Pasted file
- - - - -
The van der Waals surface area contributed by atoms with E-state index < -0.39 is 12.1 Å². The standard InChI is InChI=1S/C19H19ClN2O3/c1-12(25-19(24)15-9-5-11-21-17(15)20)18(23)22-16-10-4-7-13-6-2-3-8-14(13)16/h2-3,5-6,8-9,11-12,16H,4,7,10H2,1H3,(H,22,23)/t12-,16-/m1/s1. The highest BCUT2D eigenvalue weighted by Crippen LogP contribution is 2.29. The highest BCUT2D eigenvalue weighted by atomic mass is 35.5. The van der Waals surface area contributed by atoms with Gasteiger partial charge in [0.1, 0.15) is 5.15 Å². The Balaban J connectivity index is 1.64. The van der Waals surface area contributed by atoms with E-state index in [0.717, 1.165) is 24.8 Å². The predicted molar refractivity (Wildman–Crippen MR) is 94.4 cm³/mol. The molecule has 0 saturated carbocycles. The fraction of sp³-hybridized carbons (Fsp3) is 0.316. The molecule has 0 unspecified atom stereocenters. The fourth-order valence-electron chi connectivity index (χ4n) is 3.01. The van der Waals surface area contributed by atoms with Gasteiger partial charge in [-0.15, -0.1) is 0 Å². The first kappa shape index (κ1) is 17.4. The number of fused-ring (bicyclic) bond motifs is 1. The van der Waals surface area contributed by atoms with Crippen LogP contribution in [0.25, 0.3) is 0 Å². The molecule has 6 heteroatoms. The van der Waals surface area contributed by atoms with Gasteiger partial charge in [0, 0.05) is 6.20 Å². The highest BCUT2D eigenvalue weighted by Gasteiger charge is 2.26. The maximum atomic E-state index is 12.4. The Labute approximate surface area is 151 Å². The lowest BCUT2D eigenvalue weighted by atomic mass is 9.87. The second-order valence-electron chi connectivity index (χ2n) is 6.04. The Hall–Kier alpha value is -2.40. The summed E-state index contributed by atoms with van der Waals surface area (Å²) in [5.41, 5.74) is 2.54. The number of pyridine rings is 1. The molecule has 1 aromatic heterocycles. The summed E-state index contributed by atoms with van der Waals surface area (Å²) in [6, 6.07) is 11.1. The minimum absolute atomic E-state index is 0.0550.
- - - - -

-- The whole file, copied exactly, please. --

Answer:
The van der Waals surface area contributed by atoms with E-state index < -0.39 is 12.1 Å². The standard InChI is InChI=1S/C19H19ClN2O3/c1-12(25-19(24)15-9-5-11-21-17(15)20)18(23)22-16-10-4-7-13-6-2-3-8-14(13)16/h2-3,5-6,8-9,11-12,16H,4,7,10H2,1H3,(H,22,23)/t12-,16-/m1/s1. The highest BCUT2D eigenvalue weighted by Crippen LogP contribution is 2.29. The highest BCUT2D eigenvalue weighted by atomic mass is 35.5. The van der Waals surface area contributed by atoms with Gasteiger partial charge in [0.1, 0.15) is 5.15 Å². The Balaban J connectivity index is 1.64. The van der Waals surface area contributed by atoms with E-state index in [0.717, 1.165) is 24.8 Å². The predicted molar refractivity (Wildman–Crippen MR) is 94.4 cm³/mol. The molecule has 0 saturated carbocycles. The fraction of sp³-hybridized carbons (Fsp3) is 0.316. The molecule has 0 unspecified atom stereocenters. The fourth-order valence-electron chi connectivity index (χ4n) is 3.01. The van der Waals surface area contributed by atoms with Gasteiger partial charge in [-0.15, -0.1) is 0 Å². The first kappa shape index (κ1) is 17.4. The number of fused-ring (bicyclic) bond motifs is 1. The van der Waals surface area contributed by atoms with Crippen LogP contribution in [0.25, 0.3) is 0 Å². The molecule has 6 heteroatoms. The van der Waals surface area contributed by atoms with Gasteiger partial charge in [0, 0.05) is 6.20 Å². The highest BCUT2D eigenvalue weighted by Gasteiger charge is 2.26. The maximum atomic E-state index is 12.4. The Labute approximate surface area is 151 Å². The lowest BCUT2D eigenvalue weighted by atomic mass is 9.87. The second-order valence-electron chi connectivity index (χ2n) is 6.04. The Hall–Kier alpha value is -2.40. The summed E-state index contributed by atoms with van der Waals surface area (Å²) in [5.41, 5.74) is 2.54. The number of pyridine rings is 1. The molecule has 1 aromatic heterocycles. The summed E-state index contributed by atoms with van der Waals surface area (Å²) in [6, 6.07) is 11.1. The minimum absolute atomic E-state index is 0.0550.